As I said at the start until now I had no idea of what went on at Oxford or how they taught.  My husband did medicine which is taught in a different manner to say that of Classics. It is usually a big secret so unknowingly my Oxford blogger, Molly has given me the opportunity to find out what I missed all those years ago. I found it riveting to see what Molly was doing between with her life between the years of 16 to say 23 getting all her O levels and A Level qualifications and compare it to what I was doing during those same teenage years with none. For a start just being a woman would have kept me out of my husband's college as Oriel was the last bastion of misogyny to fall. Took until 1990ish for women with qualifications to be admitted.

The Oxford Undergraduate experience is considered the pinnacle of education and will lead on to an enhanced status for the rest of their lives so what makes it so special?
Getting to Oxford as an undergraduate seems to be the major obstacle and major achievement. It is a long hard academic slog, many are called but few are chosen, but once there it really seems to someone like me who worked my way through the teenage years a really cushy existence and about two hundred miles from reality. How can this cosy isolation arm you for life in the real world? Where is the real world?
Only short terms, 8 weeks in very pleasant surroundings and accommodation, all food found for four years of the most formative years of one's life. For Molly, her life consists of writing an assignment a week and a few exams at the end of the first year with the next set of exams three years down the track. No travelling involved, a social life provided if you care to partake, some lectures to attend, a tutor to give you hints and put you on the right track and really no responsibility at all while one lives in this enchanting atmosphere and architecture. The life of a student under these circumstances is very gem├╝tlich indeed! The only fear is not handing in the assignment on time.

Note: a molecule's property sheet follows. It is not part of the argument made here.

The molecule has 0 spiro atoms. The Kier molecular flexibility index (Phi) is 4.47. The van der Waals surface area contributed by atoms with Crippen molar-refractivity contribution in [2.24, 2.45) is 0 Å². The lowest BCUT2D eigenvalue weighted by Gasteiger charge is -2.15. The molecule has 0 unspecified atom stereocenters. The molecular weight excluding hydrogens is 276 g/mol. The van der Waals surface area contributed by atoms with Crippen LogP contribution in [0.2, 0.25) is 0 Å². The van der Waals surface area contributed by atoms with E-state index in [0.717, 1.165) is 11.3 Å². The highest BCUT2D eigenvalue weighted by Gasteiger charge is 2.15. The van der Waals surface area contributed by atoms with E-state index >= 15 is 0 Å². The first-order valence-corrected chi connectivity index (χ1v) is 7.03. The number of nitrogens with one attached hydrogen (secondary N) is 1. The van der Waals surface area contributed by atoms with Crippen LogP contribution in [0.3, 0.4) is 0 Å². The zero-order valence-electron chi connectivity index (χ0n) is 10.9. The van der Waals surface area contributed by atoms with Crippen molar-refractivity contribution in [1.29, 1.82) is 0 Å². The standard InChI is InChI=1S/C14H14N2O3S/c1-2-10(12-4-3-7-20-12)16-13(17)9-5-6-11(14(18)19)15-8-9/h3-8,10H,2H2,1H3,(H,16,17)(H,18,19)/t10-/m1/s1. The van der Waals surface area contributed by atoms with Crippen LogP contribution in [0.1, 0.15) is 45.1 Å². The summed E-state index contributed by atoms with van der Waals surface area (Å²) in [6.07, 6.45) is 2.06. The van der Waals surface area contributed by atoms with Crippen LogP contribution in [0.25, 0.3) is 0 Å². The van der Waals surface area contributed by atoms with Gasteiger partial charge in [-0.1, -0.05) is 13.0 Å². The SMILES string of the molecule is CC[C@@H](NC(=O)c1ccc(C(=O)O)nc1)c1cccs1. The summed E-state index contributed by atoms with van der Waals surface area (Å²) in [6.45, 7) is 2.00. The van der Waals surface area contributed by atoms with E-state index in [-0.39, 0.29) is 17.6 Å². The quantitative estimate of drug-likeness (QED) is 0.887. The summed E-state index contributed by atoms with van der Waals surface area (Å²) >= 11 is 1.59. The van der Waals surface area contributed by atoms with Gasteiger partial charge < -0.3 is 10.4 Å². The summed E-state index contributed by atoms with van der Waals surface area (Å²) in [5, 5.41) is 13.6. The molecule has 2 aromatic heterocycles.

It is learning for the sake of learning as most of what students has been well trodden before and the opportunity to find something original in Classical texts that are over 2,000 years old is highly unlikely.  Molly had not studied Latin at school so coming to Oxford unprepared in this area and expected to do translation in her first set of exams must have been daunting. My Latin was possibly better than hers at first and I am no Latin scholar although I do enjoy it now. I know how it feels to behind in an essential subject. Oxford ought to have warned her of this. How can you translate if you don't know the language? Takes years to really learn Latin.
Next thing that surprised me was Molly's weekly search for books. Really two days of each week were taken up in the hunt for the set texts. What a waste of time and energy. Surely Oxford should supply these books online to its students. This would give the undergraduate more time for study and less foraging around. Actually, this book weekly book search shocked me. Molly seemed to have little time left for socialising which is an important part of university life, for life after university perhaps the most important part. Molly rarely attends the lunch so possibly does not gain as much as she should in this area as she does not meet students from other disciplines on a daily basis to broaden her knowledge of real life if there is such a thing in Oxford. Does Molly get out on a punt a  la Dorothy L. Sayers?